Adrift in space, a ship faces a terrifying crisis: Some of its members are no longer human, and plan to take over the vessel to offer it to an otherworldly being known only as the Gnos. To succeed, these beings–the Gnosia–must kill the other crew members, one by one, and deceive the others into thinking that innocent crew are the enemy. Trapped in a terrifying time loop that only you and another crew member are aware of, you must protect the ship from the threat of the Gnosia–or, as fate might dictate, eagerly destroy everything for your sinister overlord.
If you’re thinking that this concept sounds a lot like a certain multiplayer game that’s become extremely popular over the last year, you’re not wrong–the similarities in concept between Gnosia and Among Us are undeniable. But Gnosia, which released a few years back on the PS Vita and only recently came to Switch in English, takes that concept and puts a very different spin on it. By utilizing a visual novel-like presentation, RPG-like mechanics, a great cast of characters, and a multi-layered story, Gnosia presents you with a very different take on the social deduction game–one that, despite some stumbles, succeeds quite admirably.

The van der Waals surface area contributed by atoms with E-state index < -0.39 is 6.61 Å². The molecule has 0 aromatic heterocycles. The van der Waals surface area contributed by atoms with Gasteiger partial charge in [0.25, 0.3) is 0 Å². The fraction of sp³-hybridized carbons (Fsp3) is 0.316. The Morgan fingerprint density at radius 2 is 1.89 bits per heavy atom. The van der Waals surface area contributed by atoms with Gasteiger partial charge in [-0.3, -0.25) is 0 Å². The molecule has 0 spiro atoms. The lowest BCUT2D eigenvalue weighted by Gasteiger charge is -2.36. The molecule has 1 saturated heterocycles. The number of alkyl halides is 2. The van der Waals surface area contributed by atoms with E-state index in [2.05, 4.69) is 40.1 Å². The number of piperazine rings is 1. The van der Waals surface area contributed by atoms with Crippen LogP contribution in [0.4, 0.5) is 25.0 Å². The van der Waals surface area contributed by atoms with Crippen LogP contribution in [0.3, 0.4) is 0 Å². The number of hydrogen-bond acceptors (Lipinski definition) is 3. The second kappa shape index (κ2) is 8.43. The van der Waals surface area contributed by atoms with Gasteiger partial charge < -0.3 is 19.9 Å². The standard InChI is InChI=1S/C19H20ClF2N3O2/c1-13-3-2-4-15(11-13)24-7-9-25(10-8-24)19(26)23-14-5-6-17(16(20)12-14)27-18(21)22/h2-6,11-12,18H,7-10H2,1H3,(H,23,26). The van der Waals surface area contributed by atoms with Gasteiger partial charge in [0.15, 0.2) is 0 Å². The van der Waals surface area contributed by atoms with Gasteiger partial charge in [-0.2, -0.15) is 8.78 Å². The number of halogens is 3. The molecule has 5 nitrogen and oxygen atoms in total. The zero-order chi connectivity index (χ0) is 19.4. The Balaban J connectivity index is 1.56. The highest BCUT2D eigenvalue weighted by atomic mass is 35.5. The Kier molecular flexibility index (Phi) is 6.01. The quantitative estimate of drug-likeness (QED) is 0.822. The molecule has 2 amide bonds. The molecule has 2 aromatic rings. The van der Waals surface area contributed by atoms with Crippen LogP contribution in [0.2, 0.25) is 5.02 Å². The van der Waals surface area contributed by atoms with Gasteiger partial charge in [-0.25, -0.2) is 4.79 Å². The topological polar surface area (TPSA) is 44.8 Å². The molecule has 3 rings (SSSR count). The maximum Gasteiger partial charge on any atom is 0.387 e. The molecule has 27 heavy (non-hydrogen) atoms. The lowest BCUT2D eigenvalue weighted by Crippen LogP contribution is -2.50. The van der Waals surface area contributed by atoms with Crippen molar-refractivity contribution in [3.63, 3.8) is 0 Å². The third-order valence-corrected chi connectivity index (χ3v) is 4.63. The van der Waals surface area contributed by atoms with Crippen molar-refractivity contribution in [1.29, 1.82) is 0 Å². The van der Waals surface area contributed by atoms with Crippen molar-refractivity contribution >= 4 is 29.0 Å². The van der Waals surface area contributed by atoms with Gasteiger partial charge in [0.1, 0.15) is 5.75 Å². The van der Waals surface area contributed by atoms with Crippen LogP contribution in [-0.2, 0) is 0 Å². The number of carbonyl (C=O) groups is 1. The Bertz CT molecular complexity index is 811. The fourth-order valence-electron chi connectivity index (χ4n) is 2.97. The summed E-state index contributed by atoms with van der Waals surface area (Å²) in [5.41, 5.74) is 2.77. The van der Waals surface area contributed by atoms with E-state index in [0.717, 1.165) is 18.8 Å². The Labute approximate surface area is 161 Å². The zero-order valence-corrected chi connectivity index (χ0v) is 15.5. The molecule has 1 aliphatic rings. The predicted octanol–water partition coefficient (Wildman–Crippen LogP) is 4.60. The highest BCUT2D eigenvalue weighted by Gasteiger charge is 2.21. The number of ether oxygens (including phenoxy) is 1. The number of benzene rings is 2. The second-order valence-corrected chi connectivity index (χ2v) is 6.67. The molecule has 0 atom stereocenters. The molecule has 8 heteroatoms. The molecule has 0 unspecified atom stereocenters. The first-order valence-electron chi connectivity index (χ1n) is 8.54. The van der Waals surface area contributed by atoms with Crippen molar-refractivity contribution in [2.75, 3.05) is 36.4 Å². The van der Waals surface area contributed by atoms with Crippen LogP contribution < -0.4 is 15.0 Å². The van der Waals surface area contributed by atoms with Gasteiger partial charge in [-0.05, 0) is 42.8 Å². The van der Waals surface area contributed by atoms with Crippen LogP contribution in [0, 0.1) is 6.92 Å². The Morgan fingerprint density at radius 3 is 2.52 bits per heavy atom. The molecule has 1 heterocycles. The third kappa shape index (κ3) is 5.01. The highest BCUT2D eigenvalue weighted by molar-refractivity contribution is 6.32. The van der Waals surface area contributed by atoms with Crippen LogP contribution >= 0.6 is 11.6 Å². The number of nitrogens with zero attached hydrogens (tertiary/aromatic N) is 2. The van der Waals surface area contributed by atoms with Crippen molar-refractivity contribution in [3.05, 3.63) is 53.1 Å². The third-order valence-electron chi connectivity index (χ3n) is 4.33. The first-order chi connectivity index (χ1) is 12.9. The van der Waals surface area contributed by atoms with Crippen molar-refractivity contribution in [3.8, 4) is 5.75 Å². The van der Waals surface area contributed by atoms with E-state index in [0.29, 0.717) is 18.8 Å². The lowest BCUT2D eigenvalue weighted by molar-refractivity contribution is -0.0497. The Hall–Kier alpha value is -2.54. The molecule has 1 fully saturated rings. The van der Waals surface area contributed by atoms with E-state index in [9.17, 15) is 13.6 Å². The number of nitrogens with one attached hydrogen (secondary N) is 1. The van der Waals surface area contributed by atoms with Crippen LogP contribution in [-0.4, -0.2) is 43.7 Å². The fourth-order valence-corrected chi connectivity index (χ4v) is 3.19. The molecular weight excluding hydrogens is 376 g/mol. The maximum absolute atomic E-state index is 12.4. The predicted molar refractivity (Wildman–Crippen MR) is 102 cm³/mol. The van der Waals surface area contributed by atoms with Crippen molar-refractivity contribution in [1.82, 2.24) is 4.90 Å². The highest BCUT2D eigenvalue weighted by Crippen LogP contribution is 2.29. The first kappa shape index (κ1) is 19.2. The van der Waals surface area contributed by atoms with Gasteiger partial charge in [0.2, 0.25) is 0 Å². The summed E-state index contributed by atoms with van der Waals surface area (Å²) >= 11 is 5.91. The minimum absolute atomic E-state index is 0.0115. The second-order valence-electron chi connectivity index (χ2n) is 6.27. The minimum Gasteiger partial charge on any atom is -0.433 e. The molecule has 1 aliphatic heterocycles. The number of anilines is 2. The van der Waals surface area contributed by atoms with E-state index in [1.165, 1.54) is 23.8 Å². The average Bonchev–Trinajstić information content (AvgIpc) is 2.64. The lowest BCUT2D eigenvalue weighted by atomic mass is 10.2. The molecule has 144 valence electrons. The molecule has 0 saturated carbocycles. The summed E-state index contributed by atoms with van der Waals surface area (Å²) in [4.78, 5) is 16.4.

When you begin Gnosia, you meet Setsu, an unassuming green-haired crewmember who briefs you on what’s going on. Besides yourself, Setsu is the only other person on board who is fully aware of what’s happening: that everyone on the ship is trapped in a horrifying time loop where one or more of the crew–including you–have been infected by the Gnosia. Unfortunately, Gnosia infection can’t be determined visually, so each day, the crew votes on someone to send to cold sleep until all Gnosia are eliminated. With each loop, things change dramatically: the crew members on board, the amount of Gnosia, and what roles everyone plays. And sometimes, completely unexpected things happen beyond the control of even the humans or the Gnosia. With Setsu as your aide–and sometimes Gnosia-infected enemy–you must figure out a way to escape from this eternal hell by looping as many times as it takes to solve the mystery.